No comments yet

15th Sunday, Year A: Deep seed

We say that words are ten a penny. But that depends on who’s saying them. It also depends on what the words are about. Sad to say, we live in a time when the words of politicians and other public figures cannot always be trusted. In recent times, people have even begun to talk about “fake news”, as if the bias of the media for this or that group were not already bad enough. Yet, people want the truth like they want fresh air and water. People prefer to know how bad things are rather than be fed sweet lies. For sweetness only turns to bitterness when the lies are exposed. People also want a balanced diet of good news and bad news. Not everything in the world is awful. Not everything is wonderful.

In our own personal relationships, too, words are hugely important. If we are not honest with each other, a later correction of our lies, especially if they have been constantly repeated, may not be enough to stop the relationship from breaking up. And yet, telling the truth bluntly can sometimes be just as bad. Because speaking is not just about words. It’s also about sensitivity to who and how the other person is. You may need to speak a hard truth to someone you love, but to do it when their mother has just died or when they are feeling low for whatever reason is probably not the time to say it. Or, indeed, it might just be precisely the right time to say it. It depends on what the hard truth is, on how you would say it and on whether the vulnerability of the other will actually help them take it in.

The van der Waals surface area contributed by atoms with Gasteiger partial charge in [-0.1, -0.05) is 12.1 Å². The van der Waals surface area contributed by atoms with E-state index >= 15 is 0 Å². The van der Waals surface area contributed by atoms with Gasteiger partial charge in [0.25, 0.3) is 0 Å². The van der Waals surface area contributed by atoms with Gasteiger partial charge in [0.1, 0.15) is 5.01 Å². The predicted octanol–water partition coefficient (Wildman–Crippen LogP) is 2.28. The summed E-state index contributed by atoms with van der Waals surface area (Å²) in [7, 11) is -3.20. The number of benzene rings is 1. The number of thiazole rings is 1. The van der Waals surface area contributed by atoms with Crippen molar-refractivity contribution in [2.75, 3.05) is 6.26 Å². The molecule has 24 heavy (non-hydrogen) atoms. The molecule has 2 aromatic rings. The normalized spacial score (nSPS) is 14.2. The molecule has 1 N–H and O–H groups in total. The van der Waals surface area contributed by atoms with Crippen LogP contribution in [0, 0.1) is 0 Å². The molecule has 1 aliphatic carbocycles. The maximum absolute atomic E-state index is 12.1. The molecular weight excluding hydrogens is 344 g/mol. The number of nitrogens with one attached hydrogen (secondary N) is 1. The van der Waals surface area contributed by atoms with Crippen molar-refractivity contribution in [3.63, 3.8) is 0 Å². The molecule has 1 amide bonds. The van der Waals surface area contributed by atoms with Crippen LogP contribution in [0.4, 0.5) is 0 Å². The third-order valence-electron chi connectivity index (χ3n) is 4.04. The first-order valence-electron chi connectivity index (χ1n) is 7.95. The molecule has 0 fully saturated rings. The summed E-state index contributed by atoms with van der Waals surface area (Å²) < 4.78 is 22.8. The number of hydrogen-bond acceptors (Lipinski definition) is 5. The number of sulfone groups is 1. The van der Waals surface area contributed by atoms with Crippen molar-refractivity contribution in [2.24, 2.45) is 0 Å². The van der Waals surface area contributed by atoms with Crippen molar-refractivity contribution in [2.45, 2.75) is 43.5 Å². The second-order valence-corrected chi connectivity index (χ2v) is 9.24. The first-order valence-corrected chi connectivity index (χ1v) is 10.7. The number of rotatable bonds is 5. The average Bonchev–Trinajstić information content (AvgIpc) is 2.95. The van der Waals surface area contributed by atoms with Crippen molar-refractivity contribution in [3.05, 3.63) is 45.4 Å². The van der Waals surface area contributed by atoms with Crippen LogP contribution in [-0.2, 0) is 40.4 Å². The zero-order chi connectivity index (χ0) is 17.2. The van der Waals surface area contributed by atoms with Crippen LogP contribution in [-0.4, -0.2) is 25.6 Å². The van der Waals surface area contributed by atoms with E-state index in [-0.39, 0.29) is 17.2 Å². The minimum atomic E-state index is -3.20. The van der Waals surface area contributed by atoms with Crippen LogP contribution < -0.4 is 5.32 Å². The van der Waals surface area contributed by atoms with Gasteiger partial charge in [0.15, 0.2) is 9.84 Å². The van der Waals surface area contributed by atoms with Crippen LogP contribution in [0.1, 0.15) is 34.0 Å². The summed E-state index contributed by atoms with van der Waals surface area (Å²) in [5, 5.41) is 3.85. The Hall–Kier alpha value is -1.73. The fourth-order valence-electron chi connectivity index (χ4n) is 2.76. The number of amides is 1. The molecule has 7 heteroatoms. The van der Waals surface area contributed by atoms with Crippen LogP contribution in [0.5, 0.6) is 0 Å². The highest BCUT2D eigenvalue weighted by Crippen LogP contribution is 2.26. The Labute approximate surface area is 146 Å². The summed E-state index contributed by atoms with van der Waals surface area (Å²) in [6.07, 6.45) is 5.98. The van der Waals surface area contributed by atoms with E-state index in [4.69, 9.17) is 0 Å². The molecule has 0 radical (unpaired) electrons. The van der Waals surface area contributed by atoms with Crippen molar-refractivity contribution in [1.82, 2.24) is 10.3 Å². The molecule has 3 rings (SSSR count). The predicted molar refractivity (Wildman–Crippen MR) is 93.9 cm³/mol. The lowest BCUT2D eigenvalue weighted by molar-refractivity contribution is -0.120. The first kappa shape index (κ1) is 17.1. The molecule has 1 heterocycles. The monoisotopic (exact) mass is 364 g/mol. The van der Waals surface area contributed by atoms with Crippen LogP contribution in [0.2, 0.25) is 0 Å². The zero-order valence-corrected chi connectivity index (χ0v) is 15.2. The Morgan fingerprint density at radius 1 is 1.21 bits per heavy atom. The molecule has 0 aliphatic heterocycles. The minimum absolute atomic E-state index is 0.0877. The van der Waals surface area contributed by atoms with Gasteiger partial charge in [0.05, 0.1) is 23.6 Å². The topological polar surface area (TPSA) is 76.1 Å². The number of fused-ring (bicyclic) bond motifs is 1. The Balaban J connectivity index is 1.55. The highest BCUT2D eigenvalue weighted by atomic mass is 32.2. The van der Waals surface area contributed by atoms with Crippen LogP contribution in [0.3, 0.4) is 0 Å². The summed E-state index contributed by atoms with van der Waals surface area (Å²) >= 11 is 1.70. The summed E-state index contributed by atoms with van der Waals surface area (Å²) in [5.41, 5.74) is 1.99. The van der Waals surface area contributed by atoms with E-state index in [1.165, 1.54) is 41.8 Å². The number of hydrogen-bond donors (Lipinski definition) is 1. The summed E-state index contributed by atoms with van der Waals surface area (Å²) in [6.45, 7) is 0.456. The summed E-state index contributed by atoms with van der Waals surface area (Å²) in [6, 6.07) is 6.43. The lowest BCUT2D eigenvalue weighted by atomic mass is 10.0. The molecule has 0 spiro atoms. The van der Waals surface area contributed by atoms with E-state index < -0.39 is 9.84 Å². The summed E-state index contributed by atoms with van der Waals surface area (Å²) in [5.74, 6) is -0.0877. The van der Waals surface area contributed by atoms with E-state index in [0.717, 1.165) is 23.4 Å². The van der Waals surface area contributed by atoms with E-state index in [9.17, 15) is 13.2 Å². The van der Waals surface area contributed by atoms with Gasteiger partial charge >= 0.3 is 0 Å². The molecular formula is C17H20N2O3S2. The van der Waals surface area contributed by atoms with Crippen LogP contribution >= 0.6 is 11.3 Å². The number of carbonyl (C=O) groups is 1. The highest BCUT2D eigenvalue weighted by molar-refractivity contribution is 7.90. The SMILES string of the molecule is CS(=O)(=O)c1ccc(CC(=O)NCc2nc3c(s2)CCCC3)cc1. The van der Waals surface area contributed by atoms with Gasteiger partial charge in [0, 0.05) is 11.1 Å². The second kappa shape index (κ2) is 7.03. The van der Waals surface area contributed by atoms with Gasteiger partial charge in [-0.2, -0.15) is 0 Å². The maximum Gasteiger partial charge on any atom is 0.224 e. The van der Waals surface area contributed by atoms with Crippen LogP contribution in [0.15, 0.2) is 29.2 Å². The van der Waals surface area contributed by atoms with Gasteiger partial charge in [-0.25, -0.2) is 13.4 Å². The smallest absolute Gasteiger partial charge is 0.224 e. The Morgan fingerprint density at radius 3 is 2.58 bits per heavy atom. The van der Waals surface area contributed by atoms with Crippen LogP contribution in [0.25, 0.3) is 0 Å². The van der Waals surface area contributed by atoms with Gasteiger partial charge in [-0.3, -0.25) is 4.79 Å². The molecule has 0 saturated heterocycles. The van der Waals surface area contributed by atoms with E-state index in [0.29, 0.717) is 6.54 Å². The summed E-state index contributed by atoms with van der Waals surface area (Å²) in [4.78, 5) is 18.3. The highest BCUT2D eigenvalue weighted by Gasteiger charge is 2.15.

All these caveats about what to say and how or when to say it are part of our fragile human condition. And they can be exhausting! “Words are under your control until you speak them, but you come under their control once you speak them” (Ali Ibn Abu Talib). “Words are like eggs dropped from great heights; you can no more call them back than ignore the mess they leave when they fall” (Jodi Picoult). The influence of sin in our lives and world can easily rob our words of the refreshing simplicity of the truth.